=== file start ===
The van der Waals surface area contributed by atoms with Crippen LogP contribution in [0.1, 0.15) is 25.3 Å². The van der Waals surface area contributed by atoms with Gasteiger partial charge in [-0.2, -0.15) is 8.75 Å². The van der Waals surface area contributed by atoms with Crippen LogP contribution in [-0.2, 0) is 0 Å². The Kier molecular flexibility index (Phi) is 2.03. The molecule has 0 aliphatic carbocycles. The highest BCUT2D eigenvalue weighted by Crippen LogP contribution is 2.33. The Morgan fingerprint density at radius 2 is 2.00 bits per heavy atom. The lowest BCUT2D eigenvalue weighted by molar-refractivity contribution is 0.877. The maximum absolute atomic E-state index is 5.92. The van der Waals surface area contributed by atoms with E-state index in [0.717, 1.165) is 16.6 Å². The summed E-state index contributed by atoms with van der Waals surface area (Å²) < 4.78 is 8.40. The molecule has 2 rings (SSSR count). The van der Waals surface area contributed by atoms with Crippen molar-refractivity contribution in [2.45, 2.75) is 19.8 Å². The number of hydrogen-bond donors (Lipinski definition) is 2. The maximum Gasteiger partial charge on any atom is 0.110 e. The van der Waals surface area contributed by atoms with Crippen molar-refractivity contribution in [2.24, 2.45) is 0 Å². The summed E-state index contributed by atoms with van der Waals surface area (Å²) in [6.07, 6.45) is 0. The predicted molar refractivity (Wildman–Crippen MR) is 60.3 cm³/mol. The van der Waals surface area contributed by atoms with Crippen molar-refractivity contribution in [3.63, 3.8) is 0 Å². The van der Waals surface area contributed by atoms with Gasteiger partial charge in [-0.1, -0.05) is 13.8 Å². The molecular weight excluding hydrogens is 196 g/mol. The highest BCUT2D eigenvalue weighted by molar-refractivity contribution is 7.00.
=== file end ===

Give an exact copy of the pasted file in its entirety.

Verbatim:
The van der Waals surface area contributed by atoms with Crippen LogP contribution in [0.1, 0.15) is 25.3 Å². The van der Waals surface area contributed by atoms with Gasteiger partial charge in [-0.2, -0.15) is 8.75 Å². The van der Waals surface area contributed by atoms with Crippen LogP contribution in [-0.2, 0) is 0 Å². The Kier molecular flexibility index (Phi) is 2.03. The molecule has 0 aliphatic carbocycles. The highest BCUT2D eigenvalue weighted by Crippen LogP contribution is 2.33. The Morgan fingerprint density at radius 2 is 2.00 bits per heavy atom. The lowest BCUT2D eigenvalue weighted by molar-refractivity contribution is 0.877. The maximum absolute atomic E-state index is 5.92. The van der Waals surface area contributed by atoms with E-state index in [0.717, 1.165) is 16.6 Å². The summed E-state index contributed by atoms with van der Waals surface area (Å²) < 4.78 is 8.40. The molecule has 2 rings (SSSR count). The van der Waals surface area contributed by atoms with Crippen molar-refractivity contribution in [2.45, 2.75) is 19.8 Å². The number of hydrogen-bond donors (Lipinski definition) is 2. The maximum Gasteiger partial charge on any atom is 0.110 e. The van der Waals surface area contributed by atoms with Crippen molar-refractivity contribution in [2.24, 2.45) is 0 Å². The summed E-state index contributed by atoms with van der Waals surface area (Å²) in [6.07, 6.45) is 0. The predicted molar refractivity (Wildman–Crippen MR) is 60.3 cm³/mol. The van der Waals surface area contributed by atoms with Crippen molar-refractivity contribution in [3.63, 3.8) is 0 Å². The van der Waals surface area contributed by atoms with Gasteiger partial charge in [-0.1, -0.05) is 13.8 Å². The molecular weight excluding hydrogens is 196 g/mol. The highest BCUT2D eigenvalue weighted by molar-refractivity contribution is 7.00.